Suriyani Malayalam is a variety of Malayalam used by Saint Thomas Christians in Kerala in India as a liturgical language. It is also known as Karshoni or Syriac Malayalam, and its speakers are also known as Syrian Christians or Nasranis. The language uses Malayalam grammar, and includes Malayalam and East Syriac vocabulary. It was written with the East Syriac script until the 19th century. Parts of the liturgy are still sung in Syriac.
In order to write Malayalam with the East Syriac script, new letters had to be created, as Syriac has only 22 letters, and Malayalam has 53 phonemes.
ܨ ,ܥ ,ܛ ,ܚ ,ܙ are only used in Semitic loanwords.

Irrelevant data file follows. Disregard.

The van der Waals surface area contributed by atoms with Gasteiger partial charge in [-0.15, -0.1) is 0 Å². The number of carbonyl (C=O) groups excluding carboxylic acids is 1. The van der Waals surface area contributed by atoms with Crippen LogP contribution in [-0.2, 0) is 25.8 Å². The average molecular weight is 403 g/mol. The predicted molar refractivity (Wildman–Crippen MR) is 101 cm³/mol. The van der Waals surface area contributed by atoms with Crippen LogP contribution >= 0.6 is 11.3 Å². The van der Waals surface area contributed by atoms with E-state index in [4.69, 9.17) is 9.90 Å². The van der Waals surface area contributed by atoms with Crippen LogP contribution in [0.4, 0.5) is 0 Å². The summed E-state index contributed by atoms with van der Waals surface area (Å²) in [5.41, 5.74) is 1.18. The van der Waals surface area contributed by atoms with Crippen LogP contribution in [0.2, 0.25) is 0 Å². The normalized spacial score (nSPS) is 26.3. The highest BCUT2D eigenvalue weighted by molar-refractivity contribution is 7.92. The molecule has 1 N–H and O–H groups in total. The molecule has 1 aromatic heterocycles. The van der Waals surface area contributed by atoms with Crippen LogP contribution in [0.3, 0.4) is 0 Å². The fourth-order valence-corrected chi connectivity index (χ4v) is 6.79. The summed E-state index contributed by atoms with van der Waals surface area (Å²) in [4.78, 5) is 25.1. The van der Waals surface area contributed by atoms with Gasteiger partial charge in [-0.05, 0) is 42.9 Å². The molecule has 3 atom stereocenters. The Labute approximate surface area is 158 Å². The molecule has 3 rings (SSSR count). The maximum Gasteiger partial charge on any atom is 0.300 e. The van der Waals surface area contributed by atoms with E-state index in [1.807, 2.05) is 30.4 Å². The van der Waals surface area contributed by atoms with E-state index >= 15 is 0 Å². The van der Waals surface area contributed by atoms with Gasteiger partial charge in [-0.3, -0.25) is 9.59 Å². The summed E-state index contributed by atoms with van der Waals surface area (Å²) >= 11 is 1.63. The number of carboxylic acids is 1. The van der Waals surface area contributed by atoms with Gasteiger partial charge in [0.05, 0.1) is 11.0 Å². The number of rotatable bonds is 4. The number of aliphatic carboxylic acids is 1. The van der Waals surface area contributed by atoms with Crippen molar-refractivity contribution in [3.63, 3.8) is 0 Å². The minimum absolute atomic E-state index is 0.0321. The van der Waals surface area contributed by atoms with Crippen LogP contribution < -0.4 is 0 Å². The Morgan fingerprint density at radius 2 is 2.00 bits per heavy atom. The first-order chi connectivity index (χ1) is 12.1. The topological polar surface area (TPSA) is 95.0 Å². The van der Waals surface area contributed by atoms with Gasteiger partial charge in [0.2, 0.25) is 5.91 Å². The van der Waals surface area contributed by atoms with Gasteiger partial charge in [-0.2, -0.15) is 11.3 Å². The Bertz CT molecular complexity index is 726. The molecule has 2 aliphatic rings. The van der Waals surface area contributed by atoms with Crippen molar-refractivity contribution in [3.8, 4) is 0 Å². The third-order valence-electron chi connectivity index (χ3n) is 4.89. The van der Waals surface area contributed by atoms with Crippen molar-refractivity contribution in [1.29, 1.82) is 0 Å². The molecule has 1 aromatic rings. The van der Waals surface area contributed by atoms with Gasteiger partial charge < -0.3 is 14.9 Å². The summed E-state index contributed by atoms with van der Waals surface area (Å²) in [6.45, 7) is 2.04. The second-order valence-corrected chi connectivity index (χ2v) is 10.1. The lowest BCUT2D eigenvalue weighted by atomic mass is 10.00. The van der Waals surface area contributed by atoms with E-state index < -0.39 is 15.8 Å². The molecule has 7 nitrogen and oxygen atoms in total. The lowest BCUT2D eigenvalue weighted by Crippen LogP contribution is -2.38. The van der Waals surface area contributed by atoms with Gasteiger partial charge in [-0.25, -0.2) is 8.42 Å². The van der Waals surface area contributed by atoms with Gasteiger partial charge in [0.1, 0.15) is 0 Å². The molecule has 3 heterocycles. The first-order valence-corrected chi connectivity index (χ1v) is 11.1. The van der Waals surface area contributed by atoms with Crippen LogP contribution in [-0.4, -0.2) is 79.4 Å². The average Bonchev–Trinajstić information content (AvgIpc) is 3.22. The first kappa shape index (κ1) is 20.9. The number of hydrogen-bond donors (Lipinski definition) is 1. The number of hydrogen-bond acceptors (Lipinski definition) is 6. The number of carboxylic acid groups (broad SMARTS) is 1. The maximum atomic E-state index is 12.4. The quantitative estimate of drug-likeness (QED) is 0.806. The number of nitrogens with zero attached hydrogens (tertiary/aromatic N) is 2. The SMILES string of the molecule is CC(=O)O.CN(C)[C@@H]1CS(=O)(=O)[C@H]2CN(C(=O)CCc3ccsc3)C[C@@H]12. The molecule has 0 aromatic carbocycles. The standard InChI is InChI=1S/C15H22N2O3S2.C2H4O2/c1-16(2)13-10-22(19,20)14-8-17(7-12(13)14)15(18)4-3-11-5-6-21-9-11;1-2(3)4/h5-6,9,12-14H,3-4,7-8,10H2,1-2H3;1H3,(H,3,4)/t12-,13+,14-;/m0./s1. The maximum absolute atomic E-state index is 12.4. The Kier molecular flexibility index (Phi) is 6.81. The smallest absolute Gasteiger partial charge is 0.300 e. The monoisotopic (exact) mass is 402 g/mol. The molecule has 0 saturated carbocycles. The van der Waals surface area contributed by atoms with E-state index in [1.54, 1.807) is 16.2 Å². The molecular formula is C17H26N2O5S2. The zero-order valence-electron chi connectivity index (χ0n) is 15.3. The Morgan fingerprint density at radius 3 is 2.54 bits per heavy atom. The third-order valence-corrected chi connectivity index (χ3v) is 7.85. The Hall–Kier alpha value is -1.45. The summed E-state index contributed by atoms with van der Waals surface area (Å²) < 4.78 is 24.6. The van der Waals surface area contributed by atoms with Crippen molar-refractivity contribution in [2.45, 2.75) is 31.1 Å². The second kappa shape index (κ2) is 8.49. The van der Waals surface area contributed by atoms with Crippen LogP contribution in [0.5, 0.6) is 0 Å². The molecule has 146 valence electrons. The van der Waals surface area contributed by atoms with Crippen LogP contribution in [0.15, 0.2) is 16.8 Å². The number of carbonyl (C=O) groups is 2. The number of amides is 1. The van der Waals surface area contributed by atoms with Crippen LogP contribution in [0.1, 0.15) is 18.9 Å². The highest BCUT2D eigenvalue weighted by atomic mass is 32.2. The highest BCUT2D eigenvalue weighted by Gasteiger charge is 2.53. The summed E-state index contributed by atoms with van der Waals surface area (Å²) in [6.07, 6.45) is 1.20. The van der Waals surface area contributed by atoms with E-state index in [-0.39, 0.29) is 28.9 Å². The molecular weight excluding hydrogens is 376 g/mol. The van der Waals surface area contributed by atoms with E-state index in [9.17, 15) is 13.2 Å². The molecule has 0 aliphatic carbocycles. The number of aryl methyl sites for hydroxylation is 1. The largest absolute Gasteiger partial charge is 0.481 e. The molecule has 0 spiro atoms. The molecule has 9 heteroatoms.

Some information provided by Michael Peter Füstumum
Abun d'bashmaya, nethqandash shmak, tethe malkuthak, qandish, qandish, qandishat. Abun d'bashmaya, damlen shmaya war'a rambuth shubak. 'Eere u'nasha qa'yen lak, qandish qandish, qandishat.
Our Father in heaven, hallowed by Your name, Your Kingdom come. Holy, holy, holy are You! Our Father in heaven, heave and earth are full of the grandeur of Your glory. Angels and men cry out: Holy, holy holy are You!
Information Suriyani Malayalam
Badaga, Brahui, Dhundari, Gondi, Irula, Jatapu, Kannada, Kodava, Kolam, Konda, Koya, Kurukh, Malayalam, Malto, Mukha Dora, Ravula, Sankethi, Savara, Sunuwar, Suriyani Malayalam, Tamil, Telugu, Toda, Tulu, Yerukula
Page last modified: 10.08.21
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